responded, “This ad is about America, it’s not about China” (in Smith, 2010). While this is certainly “about [the United States],” I have to wonder how our historical relationship with, and assumptions about China impact this projection of our future
relationship with China. Vukovich (2010) argues that the “use of China as something already known and ready-to-hand saves time” (p. 156). When we consider how representations, in this case, The Chinese Professor, use language and imagery intent
on elevating a narrative of U.S. exceptionalism whereby democracy is threated by Maoist autocracy, we can see how fear is used to exert power over the other, i.e. imperialism.
Challenging the Narratives
I regularly use the Chinese Professor (2010) in my courses to prompt intentional discussions Citizens Against Government Waste (CAGW) about historical marginalization/racialization of Chinese people, and more contemporary
discriminatory practices against Asian Americans. In this lesson, students complete a graphic organizer to record responses to the following questions:
What did you see?
What did you hear?
What did you learn?
What do you now know [from watching this]?
The overall aim is to engage in meaningful examination into our own assumptions about belonging, otherness, inclusion, and exclusion.
Students are exposed to not only curricular representations, but also to representations that pervade popular media in what Kellner and Share (2007) argue, “help construct our images and understanding of the world” (in Sensoy, 2010, p. 40). The Chinese Professor (2010) is so compelling for critique because of the layers of text, its intertextuality. What an intertextual analysis does for a representation like this one is to illuminate how the visual and text-based narrative work together to present a future through what is “known” about the past. As a multiple discursive space, this advertisement speaks to the audience through image, sound, spoken narrative, and the written narrative to support the spoken narrative (subtitles). It is important to point out that this commercial was also reformatted for the 2012
election in support of Republican nominee candidate, Ron Paul. Despite the clearly partisan leanings, this commercial is useful in that it articulates layer upon layer of fear and paranoia through similar historical images, and rhetoric, used in the classroom to teach about China.
What do we see? Visually, this commercial is layered with text – both in English and in Chinese – and with images. In the first full frame of the commercial, the audience (viewer) gets a panoramic view of the professor’s lecture hall (Figure 1)
Giving the appearance of hovering over the floor is 全球经济学, Mandarin for Global/World Economics. In English, the audience is “told” through script that it is Beijing, China in 2030 A.D.
Adorning the walls of the lecture all are three images – the famous portrait of Mao Zedong, and two propaganda posters from the Cultural Revolution.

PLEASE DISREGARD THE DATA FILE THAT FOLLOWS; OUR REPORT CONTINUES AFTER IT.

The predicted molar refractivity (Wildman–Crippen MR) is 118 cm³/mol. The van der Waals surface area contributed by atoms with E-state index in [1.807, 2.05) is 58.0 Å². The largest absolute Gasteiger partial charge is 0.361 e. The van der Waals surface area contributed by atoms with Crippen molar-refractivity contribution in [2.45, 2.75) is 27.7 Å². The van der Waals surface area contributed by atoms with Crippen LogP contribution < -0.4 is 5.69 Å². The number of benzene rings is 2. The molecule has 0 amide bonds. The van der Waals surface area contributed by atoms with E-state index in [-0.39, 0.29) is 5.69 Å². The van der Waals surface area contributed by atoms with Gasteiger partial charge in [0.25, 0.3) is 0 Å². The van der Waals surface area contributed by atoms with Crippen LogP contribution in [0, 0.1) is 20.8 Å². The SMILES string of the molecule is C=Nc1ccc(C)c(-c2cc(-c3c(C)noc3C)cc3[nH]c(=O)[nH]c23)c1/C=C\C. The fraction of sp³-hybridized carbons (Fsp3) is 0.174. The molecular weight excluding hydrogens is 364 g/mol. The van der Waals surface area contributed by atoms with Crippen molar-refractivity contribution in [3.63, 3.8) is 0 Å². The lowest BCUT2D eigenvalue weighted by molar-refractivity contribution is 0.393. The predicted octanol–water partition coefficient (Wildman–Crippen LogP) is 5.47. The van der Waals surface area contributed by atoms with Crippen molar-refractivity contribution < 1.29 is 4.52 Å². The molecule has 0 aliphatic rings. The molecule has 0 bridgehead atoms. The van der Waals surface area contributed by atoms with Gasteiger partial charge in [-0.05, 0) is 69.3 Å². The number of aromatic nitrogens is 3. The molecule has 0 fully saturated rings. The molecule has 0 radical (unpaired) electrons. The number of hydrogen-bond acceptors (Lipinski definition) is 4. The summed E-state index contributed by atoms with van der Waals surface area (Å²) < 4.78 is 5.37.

As the commercial progresses and the professor gives his lecture, images fade in and out behind him. These images are intended to represent the United States – the Capitol, Lincoln Memorial, and the American flag. While he speaks, a student
of his lecture expands an image on his tablet of a Wall Street sign (Figure 2).
As the professor says, “Of course, we owned most of their debt,” the image of the White House is covered by the Chinese National flag (Figure 3), the White House visible but fading. At this point the professor laughs, his expression somewhat
maniacal, and says, “so now they work for us.” The students in his lecture find this very amusing, and laugh at his comment.
What do we hear? The space occupied through sound in this commercial is very
significant. In most commercials, aired under the assumption that the particular audience is English proficient, a viewer should be able to close their eyes and listen to the narrative, without the disruptions of the visual. At the start of this
commercial, the audience (listener) hears a waspy gong-like sound, and then the sound of footsteps. The professor speaks in Mandarin throughout the one minute and two second space. Woven throughout his speech is the attempted sound of
wind, and the Chinese bowed instrument zhonghu (中胡). Twice, the audience hears sounds of laughter– a singular laugh by the professor, and then a reasonably louder set of laughs by a group of people [students]. The advertisement’s concluding
statement is a voice-over narration, in English, reminding us, “You can change the future. You have to. Join Citizens Against Government Waste to stop the spending that is bankrupting America.”
Typically, I show this commercial twice. The second time, I have them just listen. Students at times struggle with this because, having watched it once, they “don’t understand Chinese [language].” This is intentionally on my part, because the sounds
that circulate in this commercial – the gong, the violin, blowing wind – evoke imagery that can be, quite problematically described as “typically Chinese.”